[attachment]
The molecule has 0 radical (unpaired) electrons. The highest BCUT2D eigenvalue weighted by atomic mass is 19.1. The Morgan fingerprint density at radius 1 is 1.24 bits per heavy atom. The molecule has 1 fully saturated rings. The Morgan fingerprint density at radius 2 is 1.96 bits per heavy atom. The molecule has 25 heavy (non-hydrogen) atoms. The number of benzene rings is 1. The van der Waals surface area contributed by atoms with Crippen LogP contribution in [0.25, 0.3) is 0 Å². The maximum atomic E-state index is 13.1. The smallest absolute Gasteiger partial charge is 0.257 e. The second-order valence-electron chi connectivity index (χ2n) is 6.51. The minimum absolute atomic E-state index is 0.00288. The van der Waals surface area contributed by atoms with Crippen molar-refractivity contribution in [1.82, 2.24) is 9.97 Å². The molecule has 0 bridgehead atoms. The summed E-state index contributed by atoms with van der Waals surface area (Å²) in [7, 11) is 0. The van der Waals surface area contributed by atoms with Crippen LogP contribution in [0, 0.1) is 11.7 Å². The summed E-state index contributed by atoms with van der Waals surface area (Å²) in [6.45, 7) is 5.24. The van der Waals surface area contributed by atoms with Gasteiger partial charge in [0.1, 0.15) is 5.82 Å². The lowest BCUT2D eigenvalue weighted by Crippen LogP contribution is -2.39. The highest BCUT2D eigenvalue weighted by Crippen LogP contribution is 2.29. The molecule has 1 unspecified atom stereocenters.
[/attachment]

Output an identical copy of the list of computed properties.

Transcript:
The molecule has 0 radical (unpaired) electrons. The highest BCUT2D eigenvalue weighted by atomic mass is 19.1. The Morgan fingerprint density at radius 1 is 1.24 bits per heavy atom. The molecule has 1 fully saturated rings. The Morgan fingerprint density at radius 2 is 1.96 bits per heavy atom. The molecule has 25 heavy (non-hydrogen) atoms. The number of benzene rings is 1. The van der Waals surface area contributed by atoms with Crippen LogP contribution in [0.25, 0.3) is 0 Å². The maximum atomic E-state index is 13.1. The smallest absolute Gasteiger partial charge is 0.257 e. The second-order valence-electron chi connectivity index (χ2n) is 6.51. The minimum absolute atomic E-state index is 0.00288. The van der Waals surface area contributed by atoms with Crippen molar-refractivity contribution in [1.82, 2.24) is 9.97 Å². The molecule has 0 bridgehead atoms. The summed E-state index contributed by atoms with van der Waals surface area (Å²) in [7, 11) is 0. The van der Waals surface area contributed by atoms with Crippen LogP contribution in [0, 0.1) is 11.7 Å². The summed E-state index contributed by atoms with van der Waals surface area (Å²) in [6.45, 7) is 5.24. The van der Waals surface area contributed by atoms with Gasteiger partial charge in [0.1, 0.15) is 5.82 Å². The lowest BCUT2D eigenvalue weighted by Crippen LogP contribution is -2.39. The highest BCUT2D eigenvalue weighted by Crippen LogP contribution is 2.29. The molecule has 1 unspecified atom stereocenters.